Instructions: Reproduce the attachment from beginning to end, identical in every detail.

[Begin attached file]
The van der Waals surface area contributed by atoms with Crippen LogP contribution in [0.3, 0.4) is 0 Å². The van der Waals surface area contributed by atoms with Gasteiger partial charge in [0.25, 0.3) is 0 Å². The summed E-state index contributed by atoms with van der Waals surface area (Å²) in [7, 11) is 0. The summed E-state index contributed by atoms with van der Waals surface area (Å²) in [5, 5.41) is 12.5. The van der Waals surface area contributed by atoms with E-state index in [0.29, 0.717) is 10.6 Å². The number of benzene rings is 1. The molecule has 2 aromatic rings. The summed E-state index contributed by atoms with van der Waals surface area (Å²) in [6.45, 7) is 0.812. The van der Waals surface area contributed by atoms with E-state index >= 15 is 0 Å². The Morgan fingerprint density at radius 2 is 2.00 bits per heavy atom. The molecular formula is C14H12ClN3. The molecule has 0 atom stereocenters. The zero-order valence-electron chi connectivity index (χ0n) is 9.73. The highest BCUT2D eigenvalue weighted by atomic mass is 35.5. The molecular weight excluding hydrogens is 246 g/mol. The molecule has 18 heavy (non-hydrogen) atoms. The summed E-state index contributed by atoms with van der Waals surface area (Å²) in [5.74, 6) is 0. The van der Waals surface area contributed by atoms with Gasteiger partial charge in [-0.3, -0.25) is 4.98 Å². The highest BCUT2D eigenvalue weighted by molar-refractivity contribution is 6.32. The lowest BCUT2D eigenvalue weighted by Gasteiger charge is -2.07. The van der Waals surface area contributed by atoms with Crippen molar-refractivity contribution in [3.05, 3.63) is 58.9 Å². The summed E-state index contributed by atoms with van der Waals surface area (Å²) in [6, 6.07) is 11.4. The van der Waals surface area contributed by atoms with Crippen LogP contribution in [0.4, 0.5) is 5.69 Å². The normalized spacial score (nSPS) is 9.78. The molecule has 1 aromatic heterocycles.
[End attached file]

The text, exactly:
The van der Waals surface area contributed by atoms with Crippen LogP contribution in [0.3, 0.4) is 0 Å². The van der Waals surface area contributed by atoms with Gasteiger partial charge in [0.25, 0.3) is 0 Å². The summed E-state index contributed by atoms with van der Waals surface area (Å²) in [7, 11) is 0. The summed E-state index contributed by atoms with van der Waals surface area (Å²) in [5, 5.41) is 12.5. The van der Waals surface area contributed by atoms with E-state index in [0.29, 0.717) is 10.6 Å². The number of benzene rings is 1. The molecule has 2 aromatic rings. The summed E-state index contributed by atoms with van der Waals surface area (Å²) in [6.45, 7) is 0.812. The van der Waals surface area contributed by atoms with E-state index >= 15 is 0 Å². The Morgan fingerprint density at radius 2 is 2.00 bits per heavy atom. The molecular formula is C14H12ClN3. The molecule has 0 atom stereocenters. The zero-order valence-electron chi connectivity index (χ0n) is 9.73. The highest BCUT2D eigenvalue weighted by atomic mass is 35.5. The molecular weight excluding hydrogens is 246 g/mol. The molecule has 18 heavy (non-hydrogen) atoms. The summed E-state index contributed by atoms with van der Waals surface area (Å²) in [5.74, 6) is 0. The van der Waals surface area contributed by atoms with Gasteiger partial charge in [-0.3, -0.25) is 4.98 Å². The highest BCUT2D eigenvalue weighted by molar-refractivity contribution is 6.32. The lowest BCUT2D eigenvalue weighted by Gasteiger charge is -2.07. The van der Waals surface area contributed by atoms with Crippen molar-refractivity contribution in [3.05, 3.63) is 58.9 Å². The summed E-state index contributed by atoms with van der Waals surface area (Å²) in [6, 6.07) is 11.4. The van der Waals surface area contributed by atoms with Crippen LogP contribution in [0.4, 0.5) is 5.69 Å². The normalized spacial score (nSPS) is 9.78. The molecule has 1 aromatic heterocycles.